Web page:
What motivated one employee to stay for 46 years

Raffles Hotel’s Resident Historian, Mr Leslie Danker, shares key career highlights and examples of effective age-friendly initiatives at his workplace.

31 Oct 2017 Interviews Age management


Mr Leslie Danker holds one of the most interesting roles as Resident Historian at renowned Raffles Hotel.

Q: Tell us briefly about your role and responsibilities at Raffles Hotel.

As Resident Historian at Raffles Hotel, I conduct history tours for the guests of Raffles Hotel. It comes as no surprise that there are many requests for these tours as most of our guests have heard about the legacy of Raffles Hotel and more often than not, our guests would also request for me to conduct these tours. I also conduct tours for various organisations such as Women Associations and schools, just to name a few. Also, as Resident Historian, I give history presentations to companies who are interested to learn more about the hotel.


Q: Any memorable guest in particular?

The most memorable guest whom I have had the honour to meet was the Queen of England. She stayed at Raffles Hotel in 2006, and I had the privilege to be introduced to her. She was humble in her interactions and stood out with charm and grace. It is a moment that I will always treasure.


Q: Tell me more about your hotel’s initiatives for older workers and how does that help you in your job?

The hotel has always considered older workers as assets to the company. Most of us have worked at Raffles Hotel for many years. Older workers are more mature in their views and perspectives. They are also accountable and responsible, and observe punctuality at the workplace. The hotel values the loyalty of its older workers and their dedication. When it comes to retirement age, the hotel considers their contributions and offers them the opportunity to work on a yearly basis after their medical check-up. The hotel also recognises the good work and performance of its older employees. Some of the older workers have received the Raffles Award, a recognition for their contribution towards the establishment. 


Personally, I always believe in doing my best as a Resident Historian. Taking pride and responsibility in my job, I invest a lot of effort to improve my knowledge on the history of Raffles Hotel. Seeing my dedication and passion for the hotel, the company has always renewed my contract annually after my retirement. To date, I have completed 46 years of service with the hotel.


Q: In your opinion, what are some of the challenges and opportunities for older workers at workplaces? Share with us your challenges and how you've overcome them.

The tasks that older workers carry out in their jobs tend to be done on a routine basis. While younger workers pick up on new approaches and adapt very quickly, older workers may find it difficult to adjust initially when new methods are introduced. The hotel regularly conducts training for all workers to improve and upgrade their knowledge of the hotel industry or courses pertaining to their skills. In the early phases, older workers may find it challenging to keep up with the training courses. Fortunately, the younger workers have always taken the initiative to assist the older workers to understand the training courses.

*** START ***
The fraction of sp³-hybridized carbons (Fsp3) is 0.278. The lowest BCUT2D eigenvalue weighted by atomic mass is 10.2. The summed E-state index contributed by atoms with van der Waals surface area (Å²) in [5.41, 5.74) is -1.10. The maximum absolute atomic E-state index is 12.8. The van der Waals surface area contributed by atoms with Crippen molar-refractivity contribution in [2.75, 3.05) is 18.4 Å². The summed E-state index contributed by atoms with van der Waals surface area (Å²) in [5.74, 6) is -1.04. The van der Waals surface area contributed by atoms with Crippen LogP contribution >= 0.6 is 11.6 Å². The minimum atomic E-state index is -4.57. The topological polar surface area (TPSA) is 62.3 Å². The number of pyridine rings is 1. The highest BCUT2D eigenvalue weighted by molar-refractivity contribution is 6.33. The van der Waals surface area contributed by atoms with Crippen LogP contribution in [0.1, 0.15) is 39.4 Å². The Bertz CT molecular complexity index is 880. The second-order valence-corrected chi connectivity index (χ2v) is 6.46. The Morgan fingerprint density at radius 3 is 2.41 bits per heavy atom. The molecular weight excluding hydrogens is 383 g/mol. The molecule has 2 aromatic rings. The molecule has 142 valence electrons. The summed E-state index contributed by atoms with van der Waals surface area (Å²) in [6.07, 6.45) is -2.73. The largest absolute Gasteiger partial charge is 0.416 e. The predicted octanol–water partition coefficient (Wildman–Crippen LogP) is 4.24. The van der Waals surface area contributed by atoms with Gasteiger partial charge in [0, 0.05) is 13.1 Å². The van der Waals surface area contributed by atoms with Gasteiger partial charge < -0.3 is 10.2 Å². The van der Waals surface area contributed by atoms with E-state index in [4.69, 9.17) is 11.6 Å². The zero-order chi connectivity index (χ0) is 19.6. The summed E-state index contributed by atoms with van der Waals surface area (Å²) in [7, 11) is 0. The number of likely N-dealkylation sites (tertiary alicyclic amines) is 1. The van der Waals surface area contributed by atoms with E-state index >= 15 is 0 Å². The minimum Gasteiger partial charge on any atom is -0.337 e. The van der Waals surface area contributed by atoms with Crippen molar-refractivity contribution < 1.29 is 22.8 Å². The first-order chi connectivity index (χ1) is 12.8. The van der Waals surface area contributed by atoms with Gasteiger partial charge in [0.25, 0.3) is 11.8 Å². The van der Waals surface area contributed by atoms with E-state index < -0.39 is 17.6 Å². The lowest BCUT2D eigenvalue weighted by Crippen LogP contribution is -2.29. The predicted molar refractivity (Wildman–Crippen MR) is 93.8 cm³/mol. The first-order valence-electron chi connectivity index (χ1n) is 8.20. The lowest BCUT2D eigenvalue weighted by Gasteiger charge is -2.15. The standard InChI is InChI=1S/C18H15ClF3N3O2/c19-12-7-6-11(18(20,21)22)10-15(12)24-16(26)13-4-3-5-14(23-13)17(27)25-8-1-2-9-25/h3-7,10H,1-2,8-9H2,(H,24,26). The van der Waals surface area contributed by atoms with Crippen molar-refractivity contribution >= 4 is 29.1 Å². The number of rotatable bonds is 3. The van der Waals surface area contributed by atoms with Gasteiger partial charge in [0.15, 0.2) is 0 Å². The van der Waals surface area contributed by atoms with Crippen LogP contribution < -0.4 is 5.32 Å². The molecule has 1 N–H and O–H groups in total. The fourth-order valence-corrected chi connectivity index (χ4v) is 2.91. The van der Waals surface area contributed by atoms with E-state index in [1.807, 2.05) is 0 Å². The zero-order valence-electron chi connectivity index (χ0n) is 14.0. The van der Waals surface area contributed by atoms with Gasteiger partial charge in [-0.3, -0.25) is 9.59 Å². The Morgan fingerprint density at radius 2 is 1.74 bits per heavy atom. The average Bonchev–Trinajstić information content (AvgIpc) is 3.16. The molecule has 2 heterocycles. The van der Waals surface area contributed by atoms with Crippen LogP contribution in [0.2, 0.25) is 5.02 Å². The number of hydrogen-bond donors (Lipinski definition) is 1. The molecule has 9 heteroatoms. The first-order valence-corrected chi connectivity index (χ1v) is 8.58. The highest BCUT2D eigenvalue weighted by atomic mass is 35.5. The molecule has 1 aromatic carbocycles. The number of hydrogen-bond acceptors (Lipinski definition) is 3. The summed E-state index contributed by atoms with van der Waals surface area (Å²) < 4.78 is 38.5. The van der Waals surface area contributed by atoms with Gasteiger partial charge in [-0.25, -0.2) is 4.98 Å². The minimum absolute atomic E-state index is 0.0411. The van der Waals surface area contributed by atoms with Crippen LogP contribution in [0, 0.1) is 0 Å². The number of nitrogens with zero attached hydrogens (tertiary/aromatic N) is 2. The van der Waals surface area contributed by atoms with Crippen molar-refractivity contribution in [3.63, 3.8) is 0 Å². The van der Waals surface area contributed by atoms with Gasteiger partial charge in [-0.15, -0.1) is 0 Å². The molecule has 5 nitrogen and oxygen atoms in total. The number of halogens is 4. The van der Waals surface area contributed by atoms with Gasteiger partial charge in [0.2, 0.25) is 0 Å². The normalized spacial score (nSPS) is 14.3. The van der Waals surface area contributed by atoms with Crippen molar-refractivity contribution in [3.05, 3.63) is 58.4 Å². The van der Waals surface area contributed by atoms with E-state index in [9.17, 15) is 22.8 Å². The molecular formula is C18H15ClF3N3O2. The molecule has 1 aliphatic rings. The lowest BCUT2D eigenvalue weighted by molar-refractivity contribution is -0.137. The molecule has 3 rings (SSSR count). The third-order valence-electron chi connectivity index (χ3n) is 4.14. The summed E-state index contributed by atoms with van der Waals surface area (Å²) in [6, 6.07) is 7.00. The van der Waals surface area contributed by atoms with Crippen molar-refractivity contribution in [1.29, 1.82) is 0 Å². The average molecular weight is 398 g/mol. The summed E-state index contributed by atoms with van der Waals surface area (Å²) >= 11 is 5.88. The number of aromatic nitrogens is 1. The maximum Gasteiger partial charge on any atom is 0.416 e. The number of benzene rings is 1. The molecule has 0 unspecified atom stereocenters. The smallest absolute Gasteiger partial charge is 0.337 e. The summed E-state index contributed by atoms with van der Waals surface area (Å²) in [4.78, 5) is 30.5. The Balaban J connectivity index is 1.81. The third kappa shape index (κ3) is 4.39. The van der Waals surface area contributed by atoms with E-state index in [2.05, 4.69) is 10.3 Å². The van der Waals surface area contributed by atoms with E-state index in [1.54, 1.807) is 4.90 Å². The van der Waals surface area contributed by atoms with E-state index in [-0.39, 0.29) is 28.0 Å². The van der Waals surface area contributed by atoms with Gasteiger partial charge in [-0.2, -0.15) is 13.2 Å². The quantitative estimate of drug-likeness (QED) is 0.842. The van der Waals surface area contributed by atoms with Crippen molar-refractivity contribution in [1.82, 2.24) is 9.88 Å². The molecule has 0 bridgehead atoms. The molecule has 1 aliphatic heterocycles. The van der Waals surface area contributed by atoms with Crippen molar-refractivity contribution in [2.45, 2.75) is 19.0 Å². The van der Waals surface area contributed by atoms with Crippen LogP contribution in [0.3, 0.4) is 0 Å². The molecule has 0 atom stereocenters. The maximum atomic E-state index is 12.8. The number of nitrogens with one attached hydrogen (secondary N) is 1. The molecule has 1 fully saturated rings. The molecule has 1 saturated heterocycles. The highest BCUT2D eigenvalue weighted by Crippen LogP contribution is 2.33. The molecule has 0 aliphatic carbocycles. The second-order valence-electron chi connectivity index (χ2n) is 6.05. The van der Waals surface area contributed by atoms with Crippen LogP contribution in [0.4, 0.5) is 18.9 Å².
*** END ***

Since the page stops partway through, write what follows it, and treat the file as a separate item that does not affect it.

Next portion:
For me, the challenge I faced was the use of computers. I am the only employee who has been with the hotel before, during and after its restoration. Prior to the restoration, all operations were done manually. When the hotel re-opened after the first restoration in 1991, all operations were computerised. I had never used a computer before, not to mention typing as a skill. Nevertheless, I was determined to overcome this. Slowly and steadily, I eventually learnt how to use a computer for my job.


Q: What do you enjoy most about your job?

When I first joined the hotel in 1972, I had very little knowledge of its history. I took the effort to do a lot of research and collected documents that recounted the history of Raffles Hotel. I also make it a point to read articles about the hotel every day. With all these knowledge, I take pride in doing history presentations and conducting history tours of the hotel. It gives me great satisfaction to share the hotel’s rich history with our guests. Most of our guests often tell me that I have made the history of Raffles Hotel come alive.


Q: What can older workers do to succeed at workplaces?

It is important that older workers have the passion for their work and stay actively involved in their jobs. At Raffles Hotel, we conduct daily briefings with all employees including the older staff to ensure that they are aware of our guests’ needs and requirements. By doing so, the older workers are better prepared to serve the guests and as such, be able to succeed at the workplace. Guests have often complimented the excellent service rendered by the older staff at the hotel.